It is a consequence of symplecticity (Equation 2) that U, W, X and Z are symmetric; V and Y are general. (Properties of symplectic matrices are summarised elsewhere.9) The set of all matrices G is a linear space and G has uniform physical dimensionality (L–1). Similarly matrices H define a dimensionally uniform (dimension L) linear space.

G can be expanded as




and similarly for UI and the other coefficients in Equation 10. We define the coordinate vector

relative to the basis

Consider two optical systems 1 and 2. Their coordinate vectors are g1and g2. Now we define the inner-product of g1 and g2 by

Consequently we have distances (magnitudes) g and angles θ in the space defined by



Thus we have a 10-dimensional inner-product space for quantitative analysis of optical systems in linear optics for which B is non-singular. One can think of distances in the space as powers (e.g. dioptres).

For matrices of the form H (Equation 9), one can follow a similar approach. It leads to a second 10-dimensional inner-product space. It applies for optical systems for which C is non-singular and distances in the space are lengths (e.g. metres).

We illustrate the theory using two optical systems whose transferences have been presented before:8




the units being dioptres and metres. The coordinate vectors (Equation 12) turn out to be




These vectors locate the two optical systems relative to the origins of the space. Their distances from the origin are g1 = 66.77 D and g2 = 67.57 D, respectively, and they subtend an angle θ = 2.90° at the origin.


We have here constructed two inner-product spaces for the linear optical characters of optical systems. One is based on the point characteristic and the other on the angle characteristic. Both spaces can be used for eyes because they have non-singular B and C. We now have the machinery for holistic quantitative analysis of optical systems in general and eyes in particular.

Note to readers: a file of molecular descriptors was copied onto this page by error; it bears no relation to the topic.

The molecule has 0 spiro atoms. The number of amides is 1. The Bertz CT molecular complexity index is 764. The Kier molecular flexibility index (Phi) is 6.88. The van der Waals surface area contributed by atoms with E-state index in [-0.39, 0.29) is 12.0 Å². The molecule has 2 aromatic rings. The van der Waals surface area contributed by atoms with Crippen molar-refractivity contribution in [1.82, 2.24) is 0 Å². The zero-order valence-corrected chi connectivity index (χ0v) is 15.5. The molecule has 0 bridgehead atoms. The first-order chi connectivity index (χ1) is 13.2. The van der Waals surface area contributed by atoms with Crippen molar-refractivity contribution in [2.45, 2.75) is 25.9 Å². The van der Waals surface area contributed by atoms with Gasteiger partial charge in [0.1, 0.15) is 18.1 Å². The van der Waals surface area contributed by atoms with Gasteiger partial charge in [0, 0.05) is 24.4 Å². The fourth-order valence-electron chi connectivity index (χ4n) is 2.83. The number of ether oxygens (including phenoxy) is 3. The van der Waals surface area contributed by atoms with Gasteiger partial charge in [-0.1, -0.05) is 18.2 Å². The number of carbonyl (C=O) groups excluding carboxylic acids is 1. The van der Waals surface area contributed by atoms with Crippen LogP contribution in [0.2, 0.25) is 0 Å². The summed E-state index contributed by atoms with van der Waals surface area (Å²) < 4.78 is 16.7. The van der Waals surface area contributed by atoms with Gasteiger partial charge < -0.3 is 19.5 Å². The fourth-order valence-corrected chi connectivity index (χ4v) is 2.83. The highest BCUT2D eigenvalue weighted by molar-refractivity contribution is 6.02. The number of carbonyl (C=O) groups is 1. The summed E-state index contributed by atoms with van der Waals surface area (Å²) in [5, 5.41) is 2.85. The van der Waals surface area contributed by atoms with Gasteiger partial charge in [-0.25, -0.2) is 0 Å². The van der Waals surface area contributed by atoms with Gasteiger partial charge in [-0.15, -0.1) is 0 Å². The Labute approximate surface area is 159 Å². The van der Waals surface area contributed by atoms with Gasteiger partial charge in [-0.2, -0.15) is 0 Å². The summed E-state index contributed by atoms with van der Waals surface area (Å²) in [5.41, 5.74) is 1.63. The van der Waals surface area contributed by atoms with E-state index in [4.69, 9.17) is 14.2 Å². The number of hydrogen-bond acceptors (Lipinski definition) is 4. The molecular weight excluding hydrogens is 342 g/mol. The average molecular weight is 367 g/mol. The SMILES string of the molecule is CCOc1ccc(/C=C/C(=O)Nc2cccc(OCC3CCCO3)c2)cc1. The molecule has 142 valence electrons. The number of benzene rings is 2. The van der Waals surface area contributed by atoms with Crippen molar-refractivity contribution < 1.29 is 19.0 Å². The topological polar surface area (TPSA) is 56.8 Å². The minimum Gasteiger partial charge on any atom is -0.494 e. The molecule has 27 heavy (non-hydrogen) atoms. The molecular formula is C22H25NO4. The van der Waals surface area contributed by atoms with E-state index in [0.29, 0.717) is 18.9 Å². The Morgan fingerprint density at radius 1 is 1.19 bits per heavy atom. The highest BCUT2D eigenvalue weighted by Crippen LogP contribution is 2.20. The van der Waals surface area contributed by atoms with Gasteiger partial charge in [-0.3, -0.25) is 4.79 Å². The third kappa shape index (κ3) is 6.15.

W.F.H. acknowledges support from the National Research Foundation of South Africa. This work was presented as a poster presentation10 at Visual and Physiological Optics 2014 conference in Wrocław, Poland.

Competing interests

The authors declare that they have no financial or personal relationships which may have inappropriately influenced them in writing this article.

Authors’ contributions

The work was a team effort led by W.F.H. with contributions from T.E. and R.D.v.G. over several years.


  1. Harris WF. Representation of dioptric power in Euclidean 3-space. Ophthalmic Physiol Opt. 1991;11:130–136. http://dx.doi.org/10.1111/j.1475-1313.1991.tb00212.x
  2. Hart GW. Multidimensional analysis: Algebras and systems for science and engineering. New York: Springer, 1995; p. 66.
  3. Harris WF. Reduction of artefact in scatter plots of spherocylindrical data. Ophthalmic Physiol Opt. 2005;25:13–17. http://dx.doi.org/10.1111/j.1475-1313.2004.00249.x
  4. Harris WF, Cardoso JR. The exponential-mean-log-transference as a possible representation of the optical character of an average eye. Ophthalmic Physiol Opt. 2006;26:380–383. http://dx.doi.org/10.1111/j.1475-1313.2006.00365.x
  5. Torre A. Linear ray and wave optics in phase space. Volume 60. Amsterdam: Elsevier, 2005; p. 60, 155.
  6. Guillemin V, Sternberg S. Symplectic techniques in physics. Cambridge: Cambridge University Press; 1984; 23 et seq.
  7. Harris WF. Dioptric power: Its nature and its representation in three- and four-dimensional space. Optom Vis Sci. 1997;74:349–366.
  8. van Gool RD, Harris WF. The concept of the average eye. S Afr Optom. 2005;64:38–43.
  9. Harris WF. Symplecticity and relationships among the fundamental properties in linear optics. S Afr Optom. 2010;69:3–13.
  10. Harris WF, Evans T, van Gool RD. Inner-product spaces for quantitative analysis of eyes and other optical systems. Proceedings of the VII European/I World Meeting in Visual and Physiological Optics VPOptics, 2014 August 25–27, Wrocław, Poland, Volume 7, ed by DR Iskander and HT Kasprzak. 2014; pp. 116–119.


Crossref Citations

1. Linear optics of the eye and optical systems: a review of methods and applications
Tanya Evans, Alan Rubin
BMJ Open Ophthalmology  vol: 7  issue: 1  first page: e000932  year: 2022  
doi: 10.1136/bmjophth-2021-000932